Decorations, food, candles, family, and of course — music: it’s all part of the Christmas experience. Our streaming intelligence tells the story of how music streaming has become an integral part of celebrating the Christmas season all around the world thanks to the many connected devices throughout our lives.
Get in the spirit a little early with the Christmas Crackers playlist.
Streaming behaviour changes during the season. For tech brands, these insights can inform Christmas campaign strategies at a time of year when tech purchases are high. Reach an engaged audience in the holiday spirit by understanding how, when, and where people listen.
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Down to the Wire
Around the world, November marks the start of Christmas listening. With the UK firing up their Christmas playlists at the very end of November, there’s just enough time to get a little over 25 days of holiday-themed streaming.
Although Christmas music is streamed regularly all over the UK, Nottingham leads the way on percentage of Christmas streams compared to regular listening. Meanwhile, London is all the way at the bottom.
Rockin’ Around the Christmas TV
For most of the year, people use Spotify while they’re commuting, while they’re working out, or while they’re sitting at their computers. Once family comes to town for the holidays, all that changes. Everyone takes off their headphones and gathers together for communal listening. Listening through connected TVs, smart speakers, and gaming consoles sees peak usage during the holiday season as families take to streaming all their favourite classics.
In fact, globally, listening session lengths increase by 10% from October through January, as people gather together to listen around their connected devices.
Women Take the Lead on Jingling all the Way
Women tend to go all-out on Christmas jams — they’re nearly 2X as likely to stream holiday music as men.
The New Classics
Nostalgia is a huge part of the season, and classics continue to have an extended shelf life — all hail Mariah Carey. But alongside those oldies-but-goodies, listeners are also enjoying iconic, but slightly more melancholy Christmas classics like The Pogues’ “Fairytale of New York,” alongside classics from Wham!, Bobby Helms, and more.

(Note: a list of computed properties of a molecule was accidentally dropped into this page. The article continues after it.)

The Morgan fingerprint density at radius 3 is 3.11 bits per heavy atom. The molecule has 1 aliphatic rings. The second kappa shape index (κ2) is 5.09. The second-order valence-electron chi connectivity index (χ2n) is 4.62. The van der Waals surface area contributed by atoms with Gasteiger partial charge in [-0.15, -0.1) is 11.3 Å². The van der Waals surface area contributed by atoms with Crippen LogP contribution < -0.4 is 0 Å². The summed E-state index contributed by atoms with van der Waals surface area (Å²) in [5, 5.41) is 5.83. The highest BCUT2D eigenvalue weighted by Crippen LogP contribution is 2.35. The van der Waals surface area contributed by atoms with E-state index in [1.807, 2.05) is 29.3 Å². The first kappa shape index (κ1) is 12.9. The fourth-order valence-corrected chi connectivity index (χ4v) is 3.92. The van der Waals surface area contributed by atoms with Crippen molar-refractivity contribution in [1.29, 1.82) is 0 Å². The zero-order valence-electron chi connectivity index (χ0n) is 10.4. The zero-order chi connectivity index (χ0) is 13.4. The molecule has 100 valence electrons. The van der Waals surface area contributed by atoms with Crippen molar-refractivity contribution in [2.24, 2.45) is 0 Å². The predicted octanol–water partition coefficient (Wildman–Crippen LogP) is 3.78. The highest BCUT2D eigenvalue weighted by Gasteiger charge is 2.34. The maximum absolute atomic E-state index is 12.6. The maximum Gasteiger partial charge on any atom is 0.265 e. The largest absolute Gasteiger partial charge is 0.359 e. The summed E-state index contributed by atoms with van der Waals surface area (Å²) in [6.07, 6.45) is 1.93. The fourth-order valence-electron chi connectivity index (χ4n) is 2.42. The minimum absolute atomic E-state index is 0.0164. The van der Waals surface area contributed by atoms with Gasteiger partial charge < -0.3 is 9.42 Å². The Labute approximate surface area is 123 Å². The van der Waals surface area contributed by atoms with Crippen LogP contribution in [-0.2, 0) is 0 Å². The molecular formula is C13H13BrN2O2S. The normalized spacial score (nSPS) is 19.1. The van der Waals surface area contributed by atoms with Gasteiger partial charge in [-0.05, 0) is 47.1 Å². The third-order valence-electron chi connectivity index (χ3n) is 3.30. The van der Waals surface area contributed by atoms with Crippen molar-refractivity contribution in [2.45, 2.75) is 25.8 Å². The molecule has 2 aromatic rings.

Get in the Spirit, Or Not
Turns out, plenty of people are avoiding traditional Christmas tunes and instead opting to soundtrack their season with other mood-appropriate music. Noise-cancelling headphones anyone?
Along with Christmas carols, romantic streams were also on the rise during the holidays — the “romantic” mood saw a 126% increase on Spotify from October to December 2018. It is the mood with the highest growth in streams during the holiday period, followed by “empowering” and “easygoing”. For marketers, it makes sense to consider targeting not only Christmas playlists, but also these moments.
These insights and ideas are just the tip of the seasonal iceberg. Get in touch with our team to see how your brand can make the most of the season by being a part of your audience’s Christmas soundtrack.1 Spotify First Party Data, Global, 2018 2 Spotify First Party Data, UK, 2018 3 Spotify First Party Data, UK, 2018 4 Spotify First Party Data, Global, 2018 5 Spotify First Party Data, UK, 2018 6 Spotify First Party Data, UK, 2018 7 Spotify First Party Data, UK, 2018